“He didn’t say much, and what he did say was always to the point,” Walker’s collaborator of 23 years, Aaron Blaise, told Cartoon Brew. “But he was one of the best souls I’ve ever met. He was simply a good man.” Blaise recounted a story of Walker’s gentleness:
“I remember on the six-month anniversary of my wife’s passing I was having a rough time. Bob, who everyone was very intimidated by, came into my office at Disney…He came around behind my desk and gave me the biggest bear hug. I burst into tears. I said, ‘Man! You’re making me cry!’ He just said, ‘That’s okay, it’s what you’re supposed to do.’ Then he turned around and went back to his office. That was the kind of man Bob was.”
Bob Walker was born in Toronto, Canada and grew up in Ottawa. After taking liberal art classes at St. Lawrence University in New York, he transferred to the animation program at Sheridan College in Oakville, Ontario, at the encouragement of a family friend. After graduation he was hired at Atkinson Film-Arts in Ottawa and worked on television series including Dennis The Menace and The Raccoons.
He joined the new Walt Disney animation studio in Orlando, Florida in 1989, having driven a van borrowed from his car dealer father to Florida to apply for the job. He met Blaise, who would become his longtime collaborator, on his first day.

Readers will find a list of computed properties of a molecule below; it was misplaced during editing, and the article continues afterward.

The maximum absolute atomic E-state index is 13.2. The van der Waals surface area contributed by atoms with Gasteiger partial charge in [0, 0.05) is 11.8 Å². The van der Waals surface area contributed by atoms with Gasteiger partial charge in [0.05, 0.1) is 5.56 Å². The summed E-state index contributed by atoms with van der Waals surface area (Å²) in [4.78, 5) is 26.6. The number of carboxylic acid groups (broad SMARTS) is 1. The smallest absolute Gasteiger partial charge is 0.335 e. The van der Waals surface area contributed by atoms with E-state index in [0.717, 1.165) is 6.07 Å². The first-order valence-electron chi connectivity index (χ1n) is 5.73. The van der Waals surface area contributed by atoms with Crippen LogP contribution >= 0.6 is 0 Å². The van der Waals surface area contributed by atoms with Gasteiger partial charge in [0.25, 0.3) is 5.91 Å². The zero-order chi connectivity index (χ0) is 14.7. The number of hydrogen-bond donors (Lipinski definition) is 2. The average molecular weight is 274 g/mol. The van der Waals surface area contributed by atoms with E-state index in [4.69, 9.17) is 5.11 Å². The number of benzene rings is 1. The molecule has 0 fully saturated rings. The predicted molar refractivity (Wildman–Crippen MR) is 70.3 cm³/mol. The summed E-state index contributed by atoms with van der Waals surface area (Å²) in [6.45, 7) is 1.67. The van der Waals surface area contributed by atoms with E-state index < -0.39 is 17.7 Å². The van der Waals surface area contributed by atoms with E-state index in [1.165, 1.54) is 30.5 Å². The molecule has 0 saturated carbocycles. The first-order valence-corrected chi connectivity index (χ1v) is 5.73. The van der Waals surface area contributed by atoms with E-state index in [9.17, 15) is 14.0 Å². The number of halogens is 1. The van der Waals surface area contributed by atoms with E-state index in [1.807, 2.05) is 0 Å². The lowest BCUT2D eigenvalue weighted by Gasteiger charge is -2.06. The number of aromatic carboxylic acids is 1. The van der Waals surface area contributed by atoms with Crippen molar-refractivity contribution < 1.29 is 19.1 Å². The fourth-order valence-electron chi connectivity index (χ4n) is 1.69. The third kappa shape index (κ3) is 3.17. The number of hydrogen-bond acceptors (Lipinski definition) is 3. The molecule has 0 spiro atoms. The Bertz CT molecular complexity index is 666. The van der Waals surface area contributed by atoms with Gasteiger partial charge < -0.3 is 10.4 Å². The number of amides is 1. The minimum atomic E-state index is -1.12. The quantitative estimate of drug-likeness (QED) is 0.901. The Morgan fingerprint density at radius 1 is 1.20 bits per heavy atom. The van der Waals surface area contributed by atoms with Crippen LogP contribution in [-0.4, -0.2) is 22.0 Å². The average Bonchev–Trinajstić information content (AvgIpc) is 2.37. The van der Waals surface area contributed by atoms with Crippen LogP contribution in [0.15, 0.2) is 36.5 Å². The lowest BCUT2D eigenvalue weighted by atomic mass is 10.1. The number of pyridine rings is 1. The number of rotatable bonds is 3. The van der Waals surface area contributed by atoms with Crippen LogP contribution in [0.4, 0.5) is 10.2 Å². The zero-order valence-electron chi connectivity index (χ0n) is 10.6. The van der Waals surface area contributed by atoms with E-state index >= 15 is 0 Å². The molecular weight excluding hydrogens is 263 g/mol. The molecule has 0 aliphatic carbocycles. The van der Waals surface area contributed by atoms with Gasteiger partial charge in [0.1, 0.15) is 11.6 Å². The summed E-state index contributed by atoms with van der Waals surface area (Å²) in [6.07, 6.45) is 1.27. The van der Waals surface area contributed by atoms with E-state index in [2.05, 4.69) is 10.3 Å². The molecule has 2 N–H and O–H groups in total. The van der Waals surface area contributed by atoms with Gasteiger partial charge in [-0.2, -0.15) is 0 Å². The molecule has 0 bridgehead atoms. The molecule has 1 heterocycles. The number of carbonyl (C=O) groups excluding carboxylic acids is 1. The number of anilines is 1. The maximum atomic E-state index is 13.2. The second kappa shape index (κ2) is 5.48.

Walker and the staff of the Orlando studio had been hired with the objective of producing Mickey, Donald and Goofy featurettes, but this was never realized. Instead, Walker began work as a layout artist on the Roger Rabbit short Roller Coaster Rabbit. He contributed to many of Disney’s best known contemporary features such as Rescuers Down Under (1990), Beauty and the Beast (1991), Aladdin (1992), The Lion King (1994), Mulan (1998), and Lilo & Stitch (2002), and eventually became the head of layout at Walt Disney Feature Animation Florida.
Walker made his feature film directorial debut with Brother Bear in 2003, with Blaise as co-director. The film’s expansive natural setting was a good fit for Walker, who Mulan production designer Hans Bacher observed had a “good sense for vistas.”
“This was the start of one of the finest partnerships one could ever hope for,” said Blaise. “[O]ur first film brought us together in a way that transcended mere friendship. We really became family.”
Brother Bear was nominated for the Academy Award for Best Animated Feature.
Walker had recently retired to California, where he continued to work on personal art projects and refined his golf game.